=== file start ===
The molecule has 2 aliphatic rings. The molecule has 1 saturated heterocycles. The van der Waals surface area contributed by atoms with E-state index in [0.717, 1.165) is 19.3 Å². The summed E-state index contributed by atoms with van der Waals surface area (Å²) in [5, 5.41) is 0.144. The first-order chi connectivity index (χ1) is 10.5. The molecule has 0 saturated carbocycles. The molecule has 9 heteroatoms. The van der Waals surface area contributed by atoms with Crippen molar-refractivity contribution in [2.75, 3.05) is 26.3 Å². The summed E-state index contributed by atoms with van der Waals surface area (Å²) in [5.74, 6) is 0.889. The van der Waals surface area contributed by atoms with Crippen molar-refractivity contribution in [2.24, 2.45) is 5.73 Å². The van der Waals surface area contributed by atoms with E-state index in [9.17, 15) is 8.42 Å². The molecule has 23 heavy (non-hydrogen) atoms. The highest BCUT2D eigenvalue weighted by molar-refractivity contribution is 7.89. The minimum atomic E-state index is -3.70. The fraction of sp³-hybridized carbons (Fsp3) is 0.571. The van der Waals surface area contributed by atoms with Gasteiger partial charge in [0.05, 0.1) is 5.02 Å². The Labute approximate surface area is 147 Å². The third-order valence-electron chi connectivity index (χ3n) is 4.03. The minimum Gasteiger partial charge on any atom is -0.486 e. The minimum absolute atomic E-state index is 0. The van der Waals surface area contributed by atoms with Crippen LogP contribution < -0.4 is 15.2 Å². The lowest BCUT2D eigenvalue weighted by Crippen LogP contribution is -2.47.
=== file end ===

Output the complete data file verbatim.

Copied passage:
The molecule has 2 aliphatic rings. The molecule has 1 saturated heterocycles. The van der Waals surface area contributed by atoms with E-state index in [0.717, 1.165) is 19.3 Å². The summed E-state index contributed by atoms with van der Waals surface area (Å²) in [5, 5.41) is 0.144. The first-order chi connectivity index (χ1) is 10.5. The molecule has 0 saturated carbocycles. The molecule has 9 heteroatoms. The van der Waals surface area contributed by atoms with Crippen molar-refractivity contribution in [2.75, 3.05) is 26.3 Å². The summed E-state index contributed by atoms with van der Waals surface area (Å²) in [5.74, 6) is 0.889. The van der Waals surface area contributed by atoms with Crippen molar-refractivity contribution in [2.24, 2.45) is 5.73 Å². The van der Waals surface area contributed by atoms with E-state index in [9.17, 15) is 8.42 Å². The molecule has 23 heavy (non-hydrogen) atoms. The highest BCUT2D eigenvalue weighted by molar-refractivity contribution is 7.89. The minimum atomic E-state index is -3.70. The fraction of sp³-hybridized carbons (Fsp3) is 0.571. The van der Waals surface area contributed by atoms with Gasteiger partial charge in [0.05, 0.1) is 5.02 Å². The Labute approximate surface area is 147 Å². The third-order valence-electron chi connectivity index (χ3n) is 4.03. The minimum Gasteiger partial charge on any atom is -0.486 e. The minimum absolute atomic E-state index is 0. The van der Waals surface area contributed by atoms with Crippen LogP contribution < -0.4 is 15.2 Å². The lowest BCUT2D eigenvalue weighted by Crippen LogP contribution is -2.47.